You get drafted, you get on the phone with the GM of the team that drafted you and all this stuff. So, I get on the phone with the Charlotte GM. He just tells me, “Hey, you know what’s going on.” Like, “Yeah. Yeah, yeah.” And you’ve got media in front of you and all that. And he goes, “Well, it’s a good thing we’re trading you, because we couldn’t have used you anyway.” You motherf. OK. OK. Alright. So, that’s what happened on draft night. So, I was already triggered. I was triggered. I was ready to go to the gym. Like f— the media. I don’t want to do any more interviews. I’m trying to – what are you telling me that for? I’m 17. What are you telling? OK. Alright.

The Hornets’ general manager was Bob Bass. He died last year, so he can’t tell his side of this story.

However, in previous tellings, Bryant said Charlotte coach Dave Cowens delivered that message. Cowens denied it.

Did Bryant forget whether he talked to the general manager or coach? Forget which position Cowens held? That’d be perfectly understandable decades later.

Or maybe both Bass and Cowens were on the call. Perhaps, Bryant initially thought Cowens said it and more recently learned it was Bass. That could explain Cowens’ denial.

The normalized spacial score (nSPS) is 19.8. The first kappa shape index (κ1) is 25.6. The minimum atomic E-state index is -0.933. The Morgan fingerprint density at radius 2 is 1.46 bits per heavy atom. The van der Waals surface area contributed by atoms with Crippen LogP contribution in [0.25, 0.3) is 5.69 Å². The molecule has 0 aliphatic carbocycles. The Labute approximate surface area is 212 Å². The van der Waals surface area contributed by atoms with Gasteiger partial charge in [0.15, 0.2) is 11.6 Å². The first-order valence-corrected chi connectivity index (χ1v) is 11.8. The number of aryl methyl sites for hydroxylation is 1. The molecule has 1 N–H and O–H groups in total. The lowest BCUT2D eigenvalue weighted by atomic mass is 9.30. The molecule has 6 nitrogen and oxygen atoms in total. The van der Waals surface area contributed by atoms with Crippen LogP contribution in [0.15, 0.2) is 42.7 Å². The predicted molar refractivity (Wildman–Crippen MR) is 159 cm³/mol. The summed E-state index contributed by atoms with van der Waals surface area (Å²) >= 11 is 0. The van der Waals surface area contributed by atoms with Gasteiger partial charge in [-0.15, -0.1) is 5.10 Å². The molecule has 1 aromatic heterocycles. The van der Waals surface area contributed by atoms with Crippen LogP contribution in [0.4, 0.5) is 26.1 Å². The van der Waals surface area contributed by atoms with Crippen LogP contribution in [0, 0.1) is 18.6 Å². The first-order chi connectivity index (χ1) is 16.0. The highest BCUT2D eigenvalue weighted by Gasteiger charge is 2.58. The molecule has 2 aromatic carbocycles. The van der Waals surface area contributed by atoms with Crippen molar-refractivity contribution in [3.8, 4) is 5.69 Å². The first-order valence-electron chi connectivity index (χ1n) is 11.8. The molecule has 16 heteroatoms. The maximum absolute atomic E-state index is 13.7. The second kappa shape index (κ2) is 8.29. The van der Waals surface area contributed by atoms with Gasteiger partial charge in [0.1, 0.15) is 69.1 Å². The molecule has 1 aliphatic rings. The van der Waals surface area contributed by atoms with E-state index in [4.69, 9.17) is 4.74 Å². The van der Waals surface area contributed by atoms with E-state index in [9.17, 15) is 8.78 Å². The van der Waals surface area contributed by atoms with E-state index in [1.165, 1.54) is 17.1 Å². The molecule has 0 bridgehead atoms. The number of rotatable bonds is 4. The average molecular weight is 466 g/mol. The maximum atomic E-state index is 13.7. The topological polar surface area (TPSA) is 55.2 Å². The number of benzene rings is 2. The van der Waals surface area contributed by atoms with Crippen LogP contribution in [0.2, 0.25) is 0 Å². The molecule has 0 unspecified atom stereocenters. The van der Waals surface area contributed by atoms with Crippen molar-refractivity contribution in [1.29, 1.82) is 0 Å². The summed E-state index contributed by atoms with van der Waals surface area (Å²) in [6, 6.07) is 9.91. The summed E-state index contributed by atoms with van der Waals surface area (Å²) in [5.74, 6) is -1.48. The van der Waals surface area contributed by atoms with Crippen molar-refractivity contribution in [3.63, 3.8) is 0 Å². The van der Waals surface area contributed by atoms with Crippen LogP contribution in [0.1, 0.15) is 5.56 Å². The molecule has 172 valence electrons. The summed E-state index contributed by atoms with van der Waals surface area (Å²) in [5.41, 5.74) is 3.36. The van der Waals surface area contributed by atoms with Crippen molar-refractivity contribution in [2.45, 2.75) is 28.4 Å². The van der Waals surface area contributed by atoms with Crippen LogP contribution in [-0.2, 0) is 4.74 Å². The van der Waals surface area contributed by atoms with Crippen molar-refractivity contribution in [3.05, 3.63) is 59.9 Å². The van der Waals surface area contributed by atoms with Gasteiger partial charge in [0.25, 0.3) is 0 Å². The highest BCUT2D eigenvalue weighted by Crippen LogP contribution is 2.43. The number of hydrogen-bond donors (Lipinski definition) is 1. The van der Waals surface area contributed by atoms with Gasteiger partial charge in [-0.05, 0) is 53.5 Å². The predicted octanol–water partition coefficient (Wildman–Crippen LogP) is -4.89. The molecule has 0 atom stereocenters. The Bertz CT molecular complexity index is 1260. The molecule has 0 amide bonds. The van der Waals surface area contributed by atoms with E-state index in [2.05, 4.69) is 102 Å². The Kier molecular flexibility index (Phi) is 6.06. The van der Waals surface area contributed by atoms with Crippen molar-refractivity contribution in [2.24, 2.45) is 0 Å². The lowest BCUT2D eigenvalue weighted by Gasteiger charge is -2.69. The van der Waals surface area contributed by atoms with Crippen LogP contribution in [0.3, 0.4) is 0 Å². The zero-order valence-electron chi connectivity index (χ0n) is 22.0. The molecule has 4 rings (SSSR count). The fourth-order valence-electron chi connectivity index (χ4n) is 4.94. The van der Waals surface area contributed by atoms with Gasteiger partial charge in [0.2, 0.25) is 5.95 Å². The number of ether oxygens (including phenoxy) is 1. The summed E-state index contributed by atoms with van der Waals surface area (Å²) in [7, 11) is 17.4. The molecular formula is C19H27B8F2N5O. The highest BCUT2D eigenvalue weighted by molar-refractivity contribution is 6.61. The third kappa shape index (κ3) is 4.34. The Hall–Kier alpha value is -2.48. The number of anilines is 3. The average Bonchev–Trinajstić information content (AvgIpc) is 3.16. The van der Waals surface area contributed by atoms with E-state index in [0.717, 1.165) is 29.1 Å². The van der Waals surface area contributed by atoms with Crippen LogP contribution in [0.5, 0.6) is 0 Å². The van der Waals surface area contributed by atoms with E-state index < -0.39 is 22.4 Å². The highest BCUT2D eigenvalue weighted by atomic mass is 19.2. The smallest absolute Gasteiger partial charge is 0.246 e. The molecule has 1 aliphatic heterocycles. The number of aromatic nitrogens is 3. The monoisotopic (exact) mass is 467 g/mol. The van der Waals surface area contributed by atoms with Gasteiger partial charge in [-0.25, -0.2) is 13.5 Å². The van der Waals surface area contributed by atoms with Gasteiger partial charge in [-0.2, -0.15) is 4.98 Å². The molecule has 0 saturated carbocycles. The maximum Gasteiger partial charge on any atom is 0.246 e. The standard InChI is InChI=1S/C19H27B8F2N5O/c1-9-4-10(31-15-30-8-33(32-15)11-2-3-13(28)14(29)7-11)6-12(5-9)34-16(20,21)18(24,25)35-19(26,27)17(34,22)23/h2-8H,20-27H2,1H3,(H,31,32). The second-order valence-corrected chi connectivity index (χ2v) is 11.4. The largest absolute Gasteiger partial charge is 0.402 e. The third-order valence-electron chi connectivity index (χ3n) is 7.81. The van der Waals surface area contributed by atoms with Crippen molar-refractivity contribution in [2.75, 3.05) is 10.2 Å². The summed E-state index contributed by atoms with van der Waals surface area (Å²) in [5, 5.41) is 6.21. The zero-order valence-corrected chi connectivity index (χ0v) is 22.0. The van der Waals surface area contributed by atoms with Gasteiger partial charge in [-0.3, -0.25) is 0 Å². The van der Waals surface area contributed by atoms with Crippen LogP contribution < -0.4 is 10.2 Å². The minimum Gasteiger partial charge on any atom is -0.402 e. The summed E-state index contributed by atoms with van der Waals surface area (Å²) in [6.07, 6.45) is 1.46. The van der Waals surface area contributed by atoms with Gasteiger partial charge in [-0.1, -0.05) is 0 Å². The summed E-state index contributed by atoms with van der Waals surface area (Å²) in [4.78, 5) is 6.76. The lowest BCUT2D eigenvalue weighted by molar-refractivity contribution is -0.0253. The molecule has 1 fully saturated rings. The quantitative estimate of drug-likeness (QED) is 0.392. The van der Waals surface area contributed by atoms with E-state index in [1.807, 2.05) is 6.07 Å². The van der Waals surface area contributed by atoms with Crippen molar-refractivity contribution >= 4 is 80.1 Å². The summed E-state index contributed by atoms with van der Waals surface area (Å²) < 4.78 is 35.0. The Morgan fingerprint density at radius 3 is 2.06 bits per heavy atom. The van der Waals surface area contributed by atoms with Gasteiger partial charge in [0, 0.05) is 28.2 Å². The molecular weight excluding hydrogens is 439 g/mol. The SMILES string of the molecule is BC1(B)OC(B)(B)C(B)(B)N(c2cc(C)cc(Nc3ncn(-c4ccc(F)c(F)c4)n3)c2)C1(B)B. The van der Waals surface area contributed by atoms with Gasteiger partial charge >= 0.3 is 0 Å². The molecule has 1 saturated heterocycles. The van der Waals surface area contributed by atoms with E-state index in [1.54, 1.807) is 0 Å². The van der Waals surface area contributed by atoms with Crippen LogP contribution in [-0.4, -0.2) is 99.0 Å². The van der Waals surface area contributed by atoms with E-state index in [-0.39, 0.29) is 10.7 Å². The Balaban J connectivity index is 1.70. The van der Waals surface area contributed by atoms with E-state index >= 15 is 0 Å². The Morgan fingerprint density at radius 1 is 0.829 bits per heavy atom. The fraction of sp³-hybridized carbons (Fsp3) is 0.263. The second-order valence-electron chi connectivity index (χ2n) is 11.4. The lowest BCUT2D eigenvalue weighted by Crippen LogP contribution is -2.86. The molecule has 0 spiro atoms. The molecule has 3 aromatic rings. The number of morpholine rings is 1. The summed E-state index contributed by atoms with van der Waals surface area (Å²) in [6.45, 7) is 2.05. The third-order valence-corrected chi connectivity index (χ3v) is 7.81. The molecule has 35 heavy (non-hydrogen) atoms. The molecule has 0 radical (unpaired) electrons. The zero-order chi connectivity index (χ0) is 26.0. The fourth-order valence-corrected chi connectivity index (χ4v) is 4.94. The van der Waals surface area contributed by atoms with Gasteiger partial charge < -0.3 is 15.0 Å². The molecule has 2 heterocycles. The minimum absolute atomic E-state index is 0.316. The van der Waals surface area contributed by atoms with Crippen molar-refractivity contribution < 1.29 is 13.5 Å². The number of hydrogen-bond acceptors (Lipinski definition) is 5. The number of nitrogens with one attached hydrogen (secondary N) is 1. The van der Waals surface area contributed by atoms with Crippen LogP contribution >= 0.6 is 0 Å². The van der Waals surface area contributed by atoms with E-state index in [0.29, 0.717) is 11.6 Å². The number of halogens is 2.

But…

Stephen A. Smith of The Inquirer at the time:

On Wednesday, the Hornets took Bryant with the 13th pick of the NBA draft. Within minutes, there was talk of Bryant’s going to L.A. Dave Cowens, the Hornets’ new coach, was among those who raised the possibility, dismissing Bryant as “a kid” who would have a hard time playing for Charlotte.

That was a reasonable expectation. Bryant was just a teenager. Charlotte had veteran wings like Glen Rice and Dell Curry.

But Bryant was that special. He quickly became a contributor with the Lakers then developed into an all-time great.

In part because he fanned his competitive fire with perceived slights like this one.

Bryant is right: Who would say that to a 17-year-old? It just sounds cruel. Of course, Bryant would want to avenge being treated that way.

Here’s my guess: Someone from Charlotte – either Cowens or Bass – tried to comfort Bryant in a chaotic situation by saying the trade would work out for the best because the Hornets wouldn’t have played him much. It was supposed to be nice. Bryant took it as an insult.

But that’s just a guess. It was a private conversation many years ago. We’ll probably never know exactly what was said, let alone what was intended.

Report: Rockets signing Thabo Sefolosha